When Maryland patients leave a hospital after surgery or other medical treatment, they want to know whether they are healthy and whether they will need to return for treatment.
Unfortunately, two recent reports from the Centers for Disease Control and Prevention suggest that many patients now leave hospitals with a lot more than knowledge about their conditions: they also leave with hospital-acquired infections.
The first report was based on a 2011 survey conducted in hospitals in 10 states. The second report comes from an annual progress assessment of hospital-obtained infections. The results of both reports were disturbing.
In 2011, more than 700,000 patients acquired infections. The CDC's director claims that progress is being made in national efforts to reduce infections, but everyday some 200 Americans lose their lives because of these hospital-acquired illnesses.
The culprits seem to be improper hand washing, improperly disinfected hospital equipment and overuse of antibiotics.
One CDC physician advises patients not to take seemingly simple infections lightly. They can develop into serious life-threatening infections quickly. The dangers can be reduced through the use of enhanced hospital procedures such as improving sterile conditions and establishing clear safety guidelines that all personnel follow. Patients also have a part to play by constantly reminding medical practitioners to wash their hands.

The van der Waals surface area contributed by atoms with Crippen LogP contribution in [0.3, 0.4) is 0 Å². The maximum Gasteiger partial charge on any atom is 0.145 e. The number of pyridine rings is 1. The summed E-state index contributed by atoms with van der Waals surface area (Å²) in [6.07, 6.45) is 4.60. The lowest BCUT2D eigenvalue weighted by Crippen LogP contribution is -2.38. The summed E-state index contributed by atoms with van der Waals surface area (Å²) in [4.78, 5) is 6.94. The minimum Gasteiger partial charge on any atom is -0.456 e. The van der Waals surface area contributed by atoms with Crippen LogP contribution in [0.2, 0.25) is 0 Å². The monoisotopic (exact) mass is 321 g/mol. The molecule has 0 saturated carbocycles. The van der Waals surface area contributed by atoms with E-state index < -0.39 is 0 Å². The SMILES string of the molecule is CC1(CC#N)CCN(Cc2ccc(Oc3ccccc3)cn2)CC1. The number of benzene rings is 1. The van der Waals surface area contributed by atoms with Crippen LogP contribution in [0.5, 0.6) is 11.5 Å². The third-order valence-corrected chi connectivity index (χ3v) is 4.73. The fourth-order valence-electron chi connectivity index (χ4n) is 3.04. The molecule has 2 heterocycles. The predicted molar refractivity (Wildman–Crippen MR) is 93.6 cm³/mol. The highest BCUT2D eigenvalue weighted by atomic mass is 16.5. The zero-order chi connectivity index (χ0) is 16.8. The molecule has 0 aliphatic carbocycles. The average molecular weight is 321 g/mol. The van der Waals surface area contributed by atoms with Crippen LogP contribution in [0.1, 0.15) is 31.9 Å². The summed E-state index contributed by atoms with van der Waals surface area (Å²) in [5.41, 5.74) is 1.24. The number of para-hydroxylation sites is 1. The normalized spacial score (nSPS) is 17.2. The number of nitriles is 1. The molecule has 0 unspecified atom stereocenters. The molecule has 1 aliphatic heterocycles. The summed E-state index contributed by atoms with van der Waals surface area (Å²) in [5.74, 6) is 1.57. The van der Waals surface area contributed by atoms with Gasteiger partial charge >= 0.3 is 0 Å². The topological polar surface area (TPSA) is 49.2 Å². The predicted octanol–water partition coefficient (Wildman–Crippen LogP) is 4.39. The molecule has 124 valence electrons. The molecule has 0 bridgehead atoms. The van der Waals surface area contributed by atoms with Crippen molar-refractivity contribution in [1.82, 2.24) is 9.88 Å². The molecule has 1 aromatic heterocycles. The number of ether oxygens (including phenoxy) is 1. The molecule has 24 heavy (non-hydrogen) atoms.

Acquiring an infection or being subjected to misdiagnosis and other negligence-based medical errors can severely endanger the health of a patient, especially one who is already battling an illness or has a compromised immune system.
Patients who suffer from a medical practitioner's mistakes often need corrective treatment, and some do not survive. A patient victimized by such a mistake can file a medical malpractice lawsuit to hold the negligent party accountable. The suit may also bring compensation that can be used for corrective treatment and damage-related expenses.